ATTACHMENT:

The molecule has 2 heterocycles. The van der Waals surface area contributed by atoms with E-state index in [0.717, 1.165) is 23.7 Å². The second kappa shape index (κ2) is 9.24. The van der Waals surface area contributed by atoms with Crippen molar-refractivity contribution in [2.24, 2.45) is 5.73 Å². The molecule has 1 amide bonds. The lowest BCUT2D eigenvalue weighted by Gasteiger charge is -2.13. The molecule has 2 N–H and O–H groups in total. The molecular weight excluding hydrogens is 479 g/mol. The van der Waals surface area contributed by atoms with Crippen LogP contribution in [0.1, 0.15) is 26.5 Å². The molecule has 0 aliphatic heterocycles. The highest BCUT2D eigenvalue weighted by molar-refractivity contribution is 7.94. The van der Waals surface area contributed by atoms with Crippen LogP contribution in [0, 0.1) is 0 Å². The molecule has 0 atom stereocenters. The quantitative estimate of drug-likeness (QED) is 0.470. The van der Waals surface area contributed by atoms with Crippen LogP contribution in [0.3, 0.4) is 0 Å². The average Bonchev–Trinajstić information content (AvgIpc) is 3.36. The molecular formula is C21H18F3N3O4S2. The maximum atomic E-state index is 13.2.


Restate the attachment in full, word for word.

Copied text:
The molecule has 2 heterocycles. The van der Waals surface area contributed by atoms with E-state index in [0.717, 1.165) is 23.7 Å². The second kappa shape index (κ2) is 9.24. The van der Waals surface area contributed by atoms with Crippen molar-refractivity contribution in [2.24, 2.45) is 5.73 Å². The molecule has 1 amide bonds. The lowest BCUT2D eigenvalue weighted by Gasteiger charge is -2.13. The molecule has 2 N–H and O–H groups in total. The molecular weight excluding hydrogens is 479 g/mol. The van der Waals surface area contributed by atoms with Crippen LogP contribution in [0.1, 0.15) is 26.5 Å². The molecule has 0 aliphatic heterocycles. The highest BCUT2D eigenvalue weighted by molar-refractivity contribution is 7.94. The van der Waals surface area contributed by atoms with Crippen LogP contribution in [0, 0.1) is 0 Å². The molecule has 0 atom stereocenters. The quantitative estimate of drug-likeness (QED) is 0.470. The van der Waals surface area contributed by atoms with Crippen LogP contribution in [0.3, 0.4) is 0 Å². The average Bonchev–Trinajstić information content (AvgIpc) is 3.36. The molecular formula is C21H18F3N3O4S2. The maximum atomic E-state index is 13.2.